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C l a s s i c Wo r d s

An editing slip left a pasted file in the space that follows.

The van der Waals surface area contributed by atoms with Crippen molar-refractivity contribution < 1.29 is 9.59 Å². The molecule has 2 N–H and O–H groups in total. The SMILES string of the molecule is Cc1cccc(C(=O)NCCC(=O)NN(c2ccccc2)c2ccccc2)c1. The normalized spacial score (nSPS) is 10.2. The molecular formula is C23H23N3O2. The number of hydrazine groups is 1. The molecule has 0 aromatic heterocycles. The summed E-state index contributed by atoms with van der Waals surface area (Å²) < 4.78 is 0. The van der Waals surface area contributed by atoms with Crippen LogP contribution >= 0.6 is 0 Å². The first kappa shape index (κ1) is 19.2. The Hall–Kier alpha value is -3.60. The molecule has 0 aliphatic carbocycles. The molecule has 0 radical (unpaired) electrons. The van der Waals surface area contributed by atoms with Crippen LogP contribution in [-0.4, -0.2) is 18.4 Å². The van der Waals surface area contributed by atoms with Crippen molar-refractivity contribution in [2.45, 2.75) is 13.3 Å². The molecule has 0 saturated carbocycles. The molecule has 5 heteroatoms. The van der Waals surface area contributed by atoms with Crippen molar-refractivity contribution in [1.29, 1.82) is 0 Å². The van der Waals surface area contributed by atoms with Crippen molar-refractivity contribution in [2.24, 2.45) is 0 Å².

impatient and snappy, their countenances clouded with the tales of misfortune.” Kipling, Conrad, and Stevenson loved countenance, and Thomas Hardy used it so often that one could fill pages of examples from his novel alone. In The Mayor of Casterbridge, Hardy described a ruddy and fair countenance, a smiling countenance, the statuesque repose in a young girl’s countenance, an old woman of mottled countenance, and a martyr’s countenance. Like Hawthorne, Hardy applied the word to architecture: “These bridges,” he wrote, “had speaking countenances.” In The Return of the Native, Hardy described “the imperturbable countenance of the heath,” and he observed that in Clym Yeobright’s face “could be dimly seen the typical countenance of the future.” Hardy found a countenance overlaid with legible meanings, a countenance slightly flagging, and a countenance that became crimson. In the twentieth century, authors continued to use countenance to explore the animate dimensions of the face. We find it in Barrie’s Peter Pan to describe a handsome countenance, a tallow countenance, and a melancholy countenance. Kenneth Grahame used it in The Wind in the Willows to describe “the stern unbending look on the countenances of his silent friends.” Edith Wharton used it in Ethan Frome to describe Ethan’s wife’s gaunt countenance. Fitzgerald used it in The Great Gatsby to describe how “the countenance of a stout old lady beamed down into the room.” Nobel Prize-winner Pearl Buck used it in The Good Earth to describe how “he had learned now from that impassive square countenance to detect small changes at first invisible to him.” George Orwell used it in Animal Farm to describe how “Napoleon appeared to change countenance.” Ralph Ellison used it in its verbal form in Invisible Man: “We will not countenance any aggressive violence.” Harper Lee and Toni Morrison used countenance, and Eudora Welty

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